‘We resisted’: French President Macron announces aggressive nuclear expansion plans

Thomas Catenacci, DCNF

French President Emmanuel Macron announced Thursday that his government would add at least six nuclear power plants to its arsenal in the coming decades.

“We are fortunate in France to be able to count on a strong nuclear industry, rich in know-how and with hundreds of thousands of jobs,” Macron said during remarks in the city of Belfort earlier in the day, France 24 reported.

“What we have to build today is the renaissance of the French nuclear industry because it’s the right moment, because it’s the right thing for our nation, because everything is in place,” Macron said.

Nuclear power, which France has relied on more than most Western nations, is at the center of the country’s net zero ambitions, according to France 24.

Macron said the government would study plans for another eight reactors, potentially increasing the number of new plants to 14 within the coming decades, France 24 reported. The first new-generation plant would reportedly begin generating power by 2035.

The government also plans to expand its offshore wind and solar capabilities to supplement nuclear in the future, according to the announcement Thursday.

As part of its climate ambitions, France laid out a plan to eliminate all greenhouse gas emissions by 2050. As part of its plan, the country said it would further bolster so-called carbon sinks, or methods of absorbing carbon dioxide emissions like carbon capture technology or deforestation bans.

In July 2021, the French government approved a climate law that introduced a series of new rules on the nation’s transportation and housing sectors, The New York Times reported. Many of the regulations, which include both bans and incentives, were designed to lower emissions and lower waste.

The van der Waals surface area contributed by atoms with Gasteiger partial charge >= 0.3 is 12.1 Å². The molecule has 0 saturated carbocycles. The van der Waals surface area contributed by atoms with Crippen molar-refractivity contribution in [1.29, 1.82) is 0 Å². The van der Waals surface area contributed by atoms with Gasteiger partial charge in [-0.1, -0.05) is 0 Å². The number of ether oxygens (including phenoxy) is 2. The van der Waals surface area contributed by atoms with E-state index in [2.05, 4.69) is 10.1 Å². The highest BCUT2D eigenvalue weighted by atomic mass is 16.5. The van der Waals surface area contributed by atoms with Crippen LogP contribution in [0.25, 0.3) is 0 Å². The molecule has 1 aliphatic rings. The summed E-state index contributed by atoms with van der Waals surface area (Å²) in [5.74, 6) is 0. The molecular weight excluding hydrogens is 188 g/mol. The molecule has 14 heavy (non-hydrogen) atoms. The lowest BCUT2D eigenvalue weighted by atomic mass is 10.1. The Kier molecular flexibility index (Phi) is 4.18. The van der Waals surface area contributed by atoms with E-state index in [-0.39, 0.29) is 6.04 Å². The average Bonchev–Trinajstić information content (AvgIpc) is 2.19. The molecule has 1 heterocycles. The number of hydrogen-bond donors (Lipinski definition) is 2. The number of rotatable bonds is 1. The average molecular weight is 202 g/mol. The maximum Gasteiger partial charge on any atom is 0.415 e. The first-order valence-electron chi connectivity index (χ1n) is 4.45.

But France, which began aggressively pushing nuclear in the 1970s, leads the West in lowering emissions thanks to its heavy reliance on nuclear. The European nation has emitted the least amount of carbon dioxide relative to gross domestic product compared to all G20 nations over the last decade, according to World Bank data.

“Among all the advanced economies, France has the lowest carbon emissions, thanks to the nuclear power industry,” International Energy Agency (IEA) Executive Director Fatih Birol told the Financial Times in July 2021.

More than 40% of France’s energy came from nuclear in 2020, an IEA database showed. About 70% of its electricity comes from nuclear, much of which is recycled nuclear fuel.

France recently lobbied the EU to include nuclear power in a list of green energy sources, a move that will result in greater investment in the industry. The change of definition, though, was opposed by Germany which has moved to eliminate all of its nuclear reactors by the end of 2022.

“Some nations made radical choices to turn their backs on nuclear,” Macron said Thursday, according to AFP. “France did not make this choice. We resisted. But we did not invest because we had doubts.”

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